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As social media becomes more heavily intertwined with offline life and replaces traditional communications (such as telephones and newspapers), the legally murky area of the gravity of statements made using these services has presented a challenge for lawyers and judges alike — and the issue was foregrounded again this week in New York during the panic surrounding Hurricane Sandy.

Twitter has emerged not just as a tool for socialization, but as a source for breaking news and crowdsourced information during high-profile events. The trend became even more evident as Sandy swept through the Northeast last week, with users posting firsthand accounts of flooding, dangerous conditions and other pertinent bits of information using the site — and amidst the fast-flowing and mostly honest tweets, a legal quandary emerged.

Many Sandy witnesses reported situations that were later picked up and passed on by sources including mainstream media outlets like CNN and The Weather Channel. And one particularly vocal tweeter by the name of @comfortablysmug caught the attention of the media and other Twitter users with a series of tweets about the ongoing conditions in the city, such as one particularly viral tweet involving potentially severe damage at the New York Stock Exchange.

The NYSE tweet was of particular interest, as damage to the Wall Street institution had potential to impact trading and even impact markets. The information leaked onto mainstream media sites, but along with several other tweets sent by @comfortablysmug that day, it was entirely fictional.

After the Twitter user was unmasked by the blog BuzzFeed as New York City campaign manager Shashank Tripathi, he was forced to resign and face the career fallout of his actions on the microblogging site. But as the story became more widely known, another question persisted — had Tripathi broken any laws by deliberately spreading false information during an event like Sandy, and could he be charged under any existing laws in connection with the subterfuge?

One New York City politician suggested that charges against Tripathi be considered after the scandal — Councilman Peter Vallone, a former District Attorney, told BuzzFeed last week that legal consequences could discourage future false information campaigns on Twitter in a crisis:

“I’m glad he apologized … I think the consideration of criminal charges will assure this kind of stuff doesn’t happen again.”

However, Vallone admitted that following through with such a threat would be a challenge, and it is easy to see how such applications could present legal risks for Twitter users who might pass on incorrect information in good faith. But as the incident involving Tripathi seems to involve admitted intent to deceive (as indicated by an apology he later posted for his actions), legal experts concede basis may exist for similar situations to eventually play out in court.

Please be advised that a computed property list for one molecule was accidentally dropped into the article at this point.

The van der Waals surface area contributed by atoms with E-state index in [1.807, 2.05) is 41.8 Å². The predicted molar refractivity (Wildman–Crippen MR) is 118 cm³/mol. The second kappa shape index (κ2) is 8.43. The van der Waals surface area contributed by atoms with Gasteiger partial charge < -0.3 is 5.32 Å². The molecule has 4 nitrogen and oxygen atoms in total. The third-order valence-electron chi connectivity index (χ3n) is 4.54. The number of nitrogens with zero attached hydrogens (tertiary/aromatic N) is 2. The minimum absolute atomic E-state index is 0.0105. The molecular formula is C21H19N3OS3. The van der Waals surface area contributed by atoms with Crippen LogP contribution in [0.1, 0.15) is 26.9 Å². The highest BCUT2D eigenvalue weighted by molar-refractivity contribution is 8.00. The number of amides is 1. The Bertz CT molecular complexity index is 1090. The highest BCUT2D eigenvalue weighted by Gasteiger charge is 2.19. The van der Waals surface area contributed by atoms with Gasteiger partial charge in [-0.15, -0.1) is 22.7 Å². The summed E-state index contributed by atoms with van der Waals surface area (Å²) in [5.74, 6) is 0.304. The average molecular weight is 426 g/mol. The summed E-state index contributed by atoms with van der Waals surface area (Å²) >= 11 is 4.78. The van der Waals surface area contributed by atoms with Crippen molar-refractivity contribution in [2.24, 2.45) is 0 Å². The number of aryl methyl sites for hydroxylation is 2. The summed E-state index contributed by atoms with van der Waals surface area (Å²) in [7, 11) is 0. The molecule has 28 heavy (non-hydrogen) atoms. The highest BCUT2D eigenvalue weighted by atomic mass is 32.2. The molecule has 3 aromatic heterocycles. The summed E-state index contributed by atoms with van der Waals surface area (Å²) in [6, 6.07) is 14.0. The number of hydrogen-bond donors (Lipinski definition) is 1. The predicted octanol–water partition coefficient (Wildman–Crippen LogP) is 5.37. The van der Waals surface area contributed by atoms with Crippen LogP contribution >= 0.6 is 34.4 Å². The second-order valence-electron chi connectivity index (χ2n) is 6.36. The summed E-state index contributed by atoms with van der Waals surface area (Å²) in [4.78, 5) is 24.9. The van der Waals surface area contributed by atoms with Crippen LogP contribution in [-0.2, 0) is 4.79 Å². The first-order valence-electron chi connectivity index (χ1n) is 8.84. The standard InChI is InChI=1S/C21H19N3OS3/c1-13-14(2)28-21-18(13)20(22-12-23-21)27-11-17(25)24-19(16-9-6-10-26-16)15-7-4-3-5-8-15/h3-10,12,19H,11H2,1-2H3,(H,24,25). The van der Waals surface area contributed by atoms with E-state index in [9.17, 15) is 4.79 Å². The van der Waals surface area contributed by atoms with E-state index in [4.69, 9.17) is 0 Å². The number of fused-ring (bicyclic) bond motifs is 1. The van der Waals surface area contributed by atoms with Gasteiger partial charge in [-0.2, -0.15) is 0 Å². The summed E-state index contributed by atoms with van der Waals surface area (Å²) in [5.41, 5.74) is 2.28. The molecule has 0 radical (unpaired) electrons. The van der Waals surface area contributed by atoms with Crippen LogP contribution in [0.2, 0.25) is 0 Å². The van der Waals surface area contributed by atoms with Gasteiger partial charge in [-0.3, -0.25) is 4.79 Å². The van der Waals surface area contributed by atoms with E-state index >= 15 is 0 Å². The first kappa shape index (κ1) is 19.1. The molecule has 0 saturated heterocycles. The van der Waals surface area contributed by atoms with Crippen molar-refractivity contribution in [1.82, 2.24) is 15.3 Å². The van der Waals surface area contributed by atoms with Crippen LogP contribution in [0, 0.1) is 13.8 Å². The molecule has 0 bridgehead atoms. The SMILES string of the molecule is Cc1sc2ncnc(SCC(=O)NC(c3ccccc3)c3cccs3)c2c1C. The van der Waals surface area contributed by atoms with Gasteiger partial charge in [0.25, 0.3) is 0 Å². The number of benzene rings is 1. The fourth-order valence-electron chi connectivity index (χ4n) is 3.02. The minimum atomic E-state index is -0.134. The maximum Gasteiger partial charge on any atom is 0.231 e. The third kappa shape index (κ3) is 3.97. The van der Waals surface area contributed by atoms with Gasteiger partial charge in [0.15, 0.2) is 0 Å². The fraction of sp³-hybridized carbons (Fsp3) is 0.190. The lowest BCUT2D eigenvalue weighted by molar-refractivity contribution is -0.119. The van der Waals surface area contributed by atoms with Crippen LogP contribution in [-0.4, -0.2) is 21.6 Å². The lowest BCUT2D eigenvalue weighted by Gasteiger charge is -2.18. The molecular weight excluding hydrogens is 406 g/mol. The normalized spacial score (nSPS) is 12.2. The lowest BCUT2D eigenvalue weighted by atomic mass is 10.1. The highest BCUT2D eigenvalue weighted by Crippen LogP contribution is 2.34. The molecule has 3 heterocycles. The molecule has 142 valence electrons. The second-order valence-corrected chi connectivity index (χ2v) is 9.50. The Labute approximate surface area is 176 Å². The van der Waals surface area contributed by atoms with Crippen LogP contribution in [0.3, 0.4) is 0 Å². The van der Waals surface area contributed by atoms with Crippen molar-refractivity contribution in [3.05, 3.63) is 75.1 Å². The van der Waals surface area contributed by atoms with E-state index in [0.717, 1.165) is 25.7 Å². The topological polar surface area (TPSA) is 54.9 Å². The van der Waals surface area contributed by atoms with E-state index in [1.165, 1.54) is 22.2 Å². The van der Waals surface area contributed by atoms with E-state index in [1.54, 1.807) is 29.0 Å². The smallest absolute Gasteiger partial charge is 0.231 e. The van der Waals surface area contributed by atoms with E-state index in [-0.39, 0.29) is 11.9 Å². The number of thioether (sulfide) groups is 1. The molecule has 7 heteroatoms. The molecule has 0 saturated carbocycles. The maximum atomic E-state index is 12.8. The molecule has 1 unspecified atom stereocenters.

Vallone also acknowledged that for the most part, the users of Twitter were truthful, and cited Tripathi as an aberration:

“This was one of the first times Twitter has been used as a way for many people to get their information, and by and large social media did a good job … Unfortunately, you’ve got [Mr. Tripathi] who was scaring people for no reason.”

Duke law professor Stuart Benjamin referred to an age-old legal example in a Wall Street Journal analysis of the legal quandary, citing a nearly century-old opinion which holds that “such statements are imminently dangerous and not protected by the First Amendment” from 1919:

“This is the modern version of someone falsely screaming ‘Fire!’ in a crowded theater.”

The Journal noted that even First Amendment experts concede some wiggle room to potentially prosecute lying on Twitter or similar services during a crisis. The paper explains that under New York laws, creating ”a false report or warning of [a]…catastrophe or emergency under circumstances in which it is not unlikely that public alarm or inconvenience will result” is a criminal act punishable by up to a year in jail, although the law is usually applied to making false police reports.

Ultimately, it appears the challenge in assessing whether false tweets are legally as damaging as other false reports will hinge on whether the effects are deemed equal to directly petitioning for aid or assistance in an emergency situation. But yet another consideration is involved, and that involves the effects of criminalizing false reports on Twitter on traditional news media, the Journal quotes Benjamin as saying:

“If it could be invoked against this guy, there is no apparent reason why it could not be used to prosecute news media, which unfortunately do sometimes report the ‘impending occurrence of a crime, catastrophe or emergency under circumstances in which it is not unlikely that public alarm or inconvenience will result.’”

As of now, no charges are expected in Tripathi’s case– but it is likely that the issue of the criminality of lying on Twitter will emerge anew in the near future as social media services continue to blur the lines between the mainstream media and personal communication.